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France finds no links to terrorism in EgyptAir crash

Paris prosecutor's office announced a manslaughter inquiry into the EgyptAir crash, saying it did not find any links to terrorism
The EgyptAir plane that crashed into the Mediterranean Sea in May killed all 66 people on board (AFP)

France announced a manslaughter inquiry on Monday into the EgyptAir plane that crashed into the Mediterranean Sea in May, killing all 66 people on board.

The prosecutor’s office in Paris said it did not find any links to terrorism and added that the inquiry is an accident investigation.

Agnes Thibault-Lecuivre, a spokeswoman for the prosecutor’s office, said investigators do not believe the plane crash was deliberate.

She did not divulge any more details about the plane’s disappearance.

Investigators in mid-June discovered one of the flight recorders from the crashed plane after searching for weeks.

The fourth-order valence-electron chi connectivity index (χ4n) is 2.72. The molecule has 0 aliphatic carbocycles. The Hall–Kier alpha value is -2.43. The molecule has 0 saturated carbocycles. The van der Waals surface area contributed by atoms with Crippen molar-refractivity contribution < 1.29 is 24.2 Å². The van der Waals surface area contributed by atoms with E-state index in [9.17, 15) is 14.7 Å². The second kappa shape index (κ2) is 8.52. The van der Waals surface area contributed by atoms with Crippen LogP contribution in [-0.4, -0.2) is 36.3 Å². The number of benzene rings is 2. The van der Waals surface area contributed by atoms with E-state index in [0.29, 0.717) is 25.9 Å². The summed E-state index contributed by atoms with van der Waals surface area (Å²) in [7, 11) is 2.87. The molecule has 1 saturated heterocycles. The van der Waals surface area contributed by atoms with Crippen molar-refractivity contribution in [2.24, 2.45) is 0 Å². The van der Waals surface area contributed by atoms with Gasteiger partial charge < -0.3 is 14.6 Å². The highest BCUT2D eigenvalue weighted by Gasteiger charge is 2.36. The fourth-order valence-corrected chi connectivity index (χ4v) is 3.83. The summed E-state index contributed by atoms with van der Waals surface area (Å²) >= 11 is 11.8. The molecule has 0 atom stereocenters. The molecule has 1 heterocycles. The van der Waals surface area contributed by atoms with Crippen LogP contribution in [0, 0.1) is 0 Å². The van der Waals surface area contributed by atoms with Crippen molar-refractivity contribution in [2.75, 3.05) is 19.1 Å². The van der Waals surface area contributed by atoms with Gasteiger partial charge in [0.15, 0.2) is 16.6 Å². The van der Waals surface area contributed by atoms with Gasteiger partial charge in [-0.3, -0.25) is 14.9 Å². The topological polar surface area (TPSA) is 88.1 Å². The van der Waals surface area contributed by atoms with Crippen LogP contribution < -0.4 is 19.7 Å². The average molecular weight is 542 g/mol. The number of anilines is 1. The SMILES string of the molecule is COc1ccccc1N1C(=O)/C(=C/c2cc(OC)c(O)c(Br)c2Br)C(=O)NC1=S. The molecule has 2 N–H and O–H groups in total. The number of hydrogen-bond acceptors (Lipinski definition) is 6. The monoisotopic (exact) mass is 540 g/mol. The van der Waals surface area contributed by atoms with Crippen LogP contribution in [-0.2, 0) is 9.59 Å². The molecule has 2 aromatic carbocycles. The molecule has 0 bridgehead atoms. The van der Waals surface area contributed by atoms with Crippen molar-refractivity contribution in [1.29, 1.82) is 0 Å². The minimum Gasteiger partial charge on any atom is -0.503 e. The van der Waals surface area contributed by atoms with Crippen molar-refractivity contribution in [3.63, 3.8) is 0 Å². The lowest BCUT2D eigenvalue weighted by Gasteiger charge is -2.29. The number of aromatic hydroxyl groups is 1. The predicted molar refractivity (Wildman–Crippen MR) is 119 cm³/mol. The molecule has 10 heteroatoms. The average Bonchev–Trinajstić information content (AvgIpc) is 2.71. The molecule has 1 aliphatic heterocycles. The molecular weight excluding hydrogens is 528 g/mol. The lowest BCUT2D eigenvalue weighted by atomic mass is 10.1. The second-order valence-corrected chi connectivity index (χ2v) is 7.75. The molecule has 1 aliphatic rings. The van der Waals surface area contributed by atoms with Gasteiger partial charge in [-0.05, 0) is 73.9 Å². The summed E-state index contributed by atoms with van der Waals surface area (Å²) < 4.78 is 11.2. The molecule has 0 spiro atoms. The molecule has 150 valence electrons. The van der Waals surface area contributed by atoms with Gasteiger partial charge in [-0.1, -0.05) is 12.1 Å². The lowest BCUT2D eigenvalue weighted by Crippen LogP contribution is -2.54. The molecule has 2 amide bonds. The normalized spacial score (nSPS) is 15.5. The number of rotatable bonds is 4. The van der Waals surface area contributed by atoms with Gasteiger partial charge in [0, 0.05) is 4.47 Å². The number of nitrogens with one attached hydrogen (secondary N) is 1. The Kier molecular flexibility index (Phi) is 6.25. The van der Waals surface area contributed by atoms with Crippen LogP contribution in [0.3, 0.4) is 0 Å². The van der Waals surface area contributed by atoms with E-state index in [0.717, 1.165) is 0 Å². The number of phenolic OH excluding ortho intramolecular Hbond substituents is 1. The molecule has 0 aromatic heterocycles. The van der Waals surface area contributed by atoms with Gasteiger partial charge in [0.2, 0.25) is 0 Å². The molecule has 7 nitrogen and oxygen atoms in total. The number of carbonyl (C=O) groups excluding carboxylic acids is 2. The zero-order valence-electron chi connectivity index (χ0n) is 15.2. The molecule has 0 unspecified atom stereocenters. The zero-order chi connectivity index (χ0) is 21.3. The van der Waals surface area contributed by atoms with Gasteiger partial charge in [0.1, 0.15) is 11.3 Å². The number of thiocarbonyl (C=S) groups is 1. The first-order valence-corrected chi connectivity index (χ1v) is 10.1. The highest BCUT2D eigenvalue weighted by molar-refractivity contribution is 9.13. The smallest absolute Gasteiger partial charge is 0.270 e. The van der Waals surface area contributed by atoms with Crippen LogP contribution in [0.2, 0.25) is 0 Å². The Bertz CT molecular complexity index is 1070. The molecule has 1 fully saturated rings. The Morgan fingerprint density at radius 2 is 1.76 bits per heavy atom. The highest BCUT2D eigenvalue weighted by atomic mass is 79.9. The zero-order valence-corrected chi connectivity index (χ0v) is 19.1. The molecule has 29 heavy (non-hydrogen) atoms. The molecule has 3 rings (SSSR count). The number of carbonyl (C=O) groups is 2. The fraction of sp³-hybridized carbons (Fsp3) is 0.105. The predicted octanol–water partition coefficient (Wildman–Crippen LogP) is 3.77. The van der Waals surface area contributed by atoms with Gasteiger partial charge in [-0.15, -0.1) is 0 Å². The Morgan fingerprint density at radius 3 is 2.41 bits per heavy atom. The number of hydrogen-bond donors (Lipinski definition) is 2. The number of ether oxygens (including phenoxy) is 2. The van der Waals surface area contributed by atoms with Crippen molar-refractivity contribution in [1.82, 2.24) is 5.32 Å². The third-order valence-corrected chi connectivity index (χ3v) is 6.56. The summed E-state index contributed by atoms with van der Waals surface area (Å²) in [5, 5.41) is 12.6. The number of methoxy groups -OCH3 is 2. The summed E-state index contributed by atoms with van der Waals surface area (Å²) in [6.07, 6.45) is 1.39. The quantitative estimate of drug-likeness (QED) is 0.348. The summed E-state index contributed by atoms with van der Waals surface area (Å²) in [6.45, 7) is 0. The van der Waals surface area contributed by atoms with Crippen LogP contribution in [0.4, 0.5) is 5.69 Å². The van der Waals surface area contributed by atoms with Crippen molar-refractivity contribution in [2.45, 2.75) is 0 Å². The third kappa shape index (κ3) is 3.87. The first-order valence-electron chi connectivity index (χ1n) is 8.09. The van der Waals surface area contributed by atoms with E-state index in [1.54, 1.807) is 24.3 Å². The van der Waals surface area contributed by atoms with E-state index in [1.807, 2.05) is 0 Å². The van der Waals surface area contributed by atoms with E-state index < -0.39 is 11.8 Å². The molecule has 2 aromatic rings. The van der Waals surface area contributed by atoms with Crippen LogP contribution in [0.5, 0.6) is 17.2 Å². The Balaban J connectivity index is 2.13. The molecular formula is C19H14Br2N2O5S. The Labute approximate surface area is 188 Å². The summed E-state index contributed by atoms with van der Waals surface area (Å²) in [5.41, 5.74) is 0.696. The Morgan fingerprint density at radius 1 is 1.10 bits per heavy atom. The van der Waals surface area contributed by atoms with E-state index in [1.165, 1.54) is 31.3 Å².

Egypt's Civil Aviation Minister, Sherif Fathy, said that the box had been destroyed, but that its data storage unit was recovered and sent to investigators.

Egyptian investigators said earlier that "several main locations of the wreckage" had been discovered, following nearly a month-long search operation in the Mediterranean Sea close to Greece.

The Airbus A320 plane set off as EgyptAir flight 804 from Paris to Cairo on 19 May, but disappeared from Egyptian and Greek radar screens apparently without sending any distress call.

Suspicions initially fell on militant groups, especially the Islamic State (IS) group, which has threatened both France and Egypt, but no one has claimed responsibility. 

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